Washingtonian: The January Sixers Have Their Own Unit at the DC Jail. Here’s What Life Is Like Inside.
The DC Jail is even more segregated than the city it serves. Just 3 percent of the inmates, on average, are white; 87 percent are Black. What happens inside when you lock up dozens of overwhelmingly white men arrested as part of a radical-right insurrection? The jail’s overseers decided they didn’t want to find out. The Sixers—as they’re known to their faithful—were confined to a medium-security annex, away from other prisoners.

Washington Post: District funds help ex-offenders launch businesses. But the path has not been easy for some.
Since 2016, the D.C. Department of Small and Local Business Development (DSLBD) has offered Aspire to help formerly incarcerated city residents. The $250,000-a-year program has educated and provided financial help to more than 100 ex-offenders. The men and women complete a 12-week course sponsored by the business development office, and everyone who participates receives at least a $2,000 grant to help them launch their business.

Racial Disparities

VT Digger: Research shows Black people are 6 times more likely than white people to be jailed in Vermont
In 2019, Black people were six times more likely to be jailed than white people in Vermont, even though they made up just 1.4% of the population. They were also more likely to be locked up for felony property and drug offenses. The Justice Center of the Council of State Governments presented its latest findings to Vermont lawmakers. Action toward what’s been called Justice Reinvestment has included restructuring Vermont’s community supervision program to reduce the likelihood that people will reoffend.

Use of Force

New York Times: Officers Ran Off After Firing Stun Gun That Set Man Ablaze, Video Shows
Disturbing footage released publicly by New York State attorney general, Letitia James, shows a large man in a police station squirting his head and body with hand sanitizer from a large dispenser. An encounter with two officers, caught by a security camera, appears to grow tense. The officers move toward the man, who is out of the camera’s frame, and one officer fires a stun gun at the man. Suddenly, the officers run off as the man re-enters the frame, his head and body in flames.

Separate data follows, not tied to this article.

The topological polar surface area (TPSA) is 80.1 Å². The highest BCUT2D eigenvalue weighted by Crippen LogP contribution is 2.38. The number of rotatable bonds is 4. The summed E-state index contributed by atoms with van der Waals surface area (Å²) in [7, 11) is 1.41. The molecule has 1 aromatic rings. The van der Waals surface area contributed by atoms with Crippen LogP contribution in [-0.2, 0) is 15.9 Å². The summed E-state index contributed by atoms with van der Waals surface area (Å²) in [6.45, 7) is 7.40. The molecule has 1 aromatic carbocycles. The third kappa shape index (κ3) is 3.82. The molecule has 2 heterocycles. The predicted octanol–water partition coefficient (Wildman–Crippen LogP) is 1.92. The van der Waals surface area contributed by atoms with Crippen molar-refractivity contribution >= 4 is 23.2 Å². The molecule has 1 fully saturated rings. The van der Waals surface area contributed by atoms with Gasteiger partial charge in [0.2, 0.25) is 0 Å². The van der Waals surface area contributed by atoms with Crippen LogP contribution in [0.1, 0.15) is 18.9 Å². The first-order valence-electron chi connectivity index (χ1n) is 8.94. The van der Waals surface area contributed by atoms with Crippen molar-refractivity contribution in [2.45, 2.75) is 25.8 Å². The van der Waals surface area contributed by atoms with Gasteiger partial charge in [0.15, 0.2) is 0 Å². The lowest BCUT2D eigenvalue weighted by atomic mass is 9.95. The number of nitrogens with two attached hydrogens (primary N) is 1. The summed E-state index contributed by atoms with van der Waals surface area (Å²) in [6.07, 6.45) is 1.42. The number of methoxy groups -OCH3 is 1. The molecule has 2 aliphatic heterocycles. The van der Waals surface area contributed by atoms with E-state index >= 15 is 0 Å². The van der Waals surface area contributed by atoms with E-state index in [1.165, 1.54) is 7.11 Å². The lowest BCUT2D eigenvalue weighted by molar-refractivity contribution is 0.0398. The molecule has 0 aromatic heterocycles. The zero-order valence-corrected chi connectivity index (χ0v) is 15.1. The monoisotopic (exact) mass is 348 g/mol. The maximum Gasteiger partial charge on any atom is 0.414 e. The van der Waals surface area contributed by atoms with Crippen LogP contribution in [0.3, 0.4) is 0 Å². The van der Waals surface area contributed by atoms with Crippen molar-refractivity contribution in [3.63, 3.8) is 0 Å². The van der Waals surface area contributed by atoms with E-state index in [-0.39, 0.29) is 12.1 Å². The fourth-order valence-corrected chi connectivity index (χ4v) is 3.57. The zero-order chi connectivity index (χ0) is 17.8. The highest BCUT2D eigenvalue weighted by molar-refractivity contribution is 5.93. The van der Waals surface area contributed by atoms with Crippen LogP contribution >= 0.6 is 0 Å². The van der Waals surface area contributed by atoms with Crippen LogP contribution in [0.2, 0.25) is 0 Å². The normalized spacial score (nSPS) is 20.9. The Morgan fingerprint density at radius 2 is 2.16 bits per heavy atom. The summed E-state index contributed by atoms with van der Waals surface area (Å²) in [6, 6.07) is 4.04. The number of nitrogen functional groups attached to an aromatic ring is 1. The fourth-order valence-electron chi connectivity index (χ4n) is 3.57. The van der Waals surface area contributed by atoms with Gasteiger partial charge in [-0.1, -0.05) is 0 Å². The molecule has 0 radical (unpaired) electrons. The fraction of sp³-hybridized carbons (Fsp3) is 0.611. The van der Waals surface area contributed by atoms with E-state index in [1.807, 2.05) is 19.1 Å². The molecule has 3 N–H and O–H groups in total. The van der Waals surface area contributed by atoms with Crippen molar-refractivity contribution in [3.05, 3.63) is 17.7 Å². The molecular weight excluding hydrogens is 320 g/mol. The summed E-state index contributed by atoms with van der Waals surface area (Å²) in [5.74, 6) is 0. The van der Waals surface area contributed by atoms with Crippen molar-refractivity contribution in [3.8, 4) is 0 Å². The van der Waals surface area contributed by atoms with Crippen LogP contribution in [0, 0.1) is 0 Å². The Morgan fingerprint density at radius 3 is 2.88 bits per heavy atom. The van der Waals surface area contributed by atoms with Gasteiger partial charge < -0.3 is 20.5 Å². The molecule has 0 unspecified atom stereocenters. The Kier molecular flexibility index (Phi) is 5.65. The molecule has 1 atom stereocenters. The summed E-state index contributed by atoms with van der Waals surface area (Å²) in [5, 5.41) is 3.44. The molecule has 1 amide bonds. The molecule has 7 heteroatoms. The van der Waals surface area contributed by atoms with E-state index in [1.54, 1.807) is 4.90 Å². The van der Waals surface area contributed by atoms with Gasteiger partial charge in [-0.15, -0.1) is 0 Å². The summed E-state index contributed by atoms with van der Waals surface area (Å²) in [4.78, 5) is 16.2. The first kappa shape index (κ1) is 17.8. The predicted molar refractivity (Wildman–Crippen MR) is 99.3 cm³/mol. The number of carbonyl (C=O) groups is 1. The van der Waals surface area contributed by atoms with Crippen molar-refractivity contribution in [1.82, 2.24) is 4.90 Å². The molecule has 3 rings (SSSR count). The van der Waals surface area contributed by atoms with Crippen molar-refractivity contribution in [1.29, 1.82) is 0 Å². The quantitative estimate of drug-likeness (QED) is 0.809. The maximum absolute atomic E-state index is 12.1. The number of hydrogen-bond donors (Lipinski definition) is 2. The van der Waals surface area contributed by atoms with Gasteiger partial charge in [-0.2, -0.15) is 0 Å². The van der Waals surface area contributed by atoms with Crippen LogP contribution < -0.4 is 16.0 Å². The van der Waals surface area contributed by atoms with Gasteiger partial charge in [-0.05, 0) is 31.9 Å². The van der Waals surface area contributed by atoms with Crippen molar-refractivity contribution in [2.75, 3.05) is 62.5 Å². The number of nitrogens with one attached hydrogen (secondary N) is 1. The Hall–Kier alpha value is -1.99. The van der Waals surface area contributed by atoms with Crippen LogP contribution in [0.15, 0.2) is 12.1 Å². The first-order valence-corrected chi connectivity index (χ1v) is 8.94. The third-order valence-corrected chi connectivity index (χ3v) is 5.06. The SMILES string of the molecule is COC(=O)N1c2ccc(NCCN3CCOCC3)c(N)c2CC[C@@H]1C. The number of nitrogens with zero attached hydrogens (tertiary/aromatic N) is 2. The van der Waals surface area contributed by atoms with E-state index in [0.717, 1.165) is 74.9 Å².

New York Times: Ex-Sheriff’s Deputy Pleads Guilty in Killing of Unarmed Man Who Fled Police
A former San Diego County sheriff’s deputy who fatally shot an unarmed man after he escaped from a patrol car and ran pleaded guilty on Friday to voluntary manslaughter. The unarmed man was mentally ill and had a lifelong fear of the police, a lawyer for his family has said.

Criminal Justice Reform

Undark: The Public Health Case for Decarcerating America’s Prison System
Politicians in the United States have chosen for decades to spend trillions of dollars to manage poverty, addiction, and homelessness via policing and prisons. As a result, around 20 percent of the world’s incarcerated people are held in one of the world’s wealthiest nations — despite it containing less than 5 percent of the global population.

New York Times: Manhattan D.A. Acts on Vow to Seek Incarceration Only for Worst Crimes
Manhattan’s new district attorney began this week to adopt the lenient policies he campaigned on, setting the stage for potential conflict inside and outside his office as he tries to change the way criminal justice is administered in the borough. The district attorney, Alvin Bragg, told prosecutors in his office in a memo that they should ask judges for jail or prison time only for the most serious offenses — including murder, sexual assault and economic crimes involving vast sums of money.

Marin Independent Journal: California Supreme Court rejects early releases for violent crime
The California Supreme Court unanimously ruled Monday that corrections officials need not consider earlier release for violent felons, even those whose primary offense is considered nonviolent under state law. The ruling stems from inmates’ latest attempt to expand the application of an initiative championed by former Gov. Jerry Brown and approved by nearly two-thirds of voters in 2016. But the high court ruled that corrections officials acted properly in drafting regulations that “exclude from nonviolent offender early parole consideration any inmate who ‘is currently serving a term of incarceration for a ‘violent felony.’”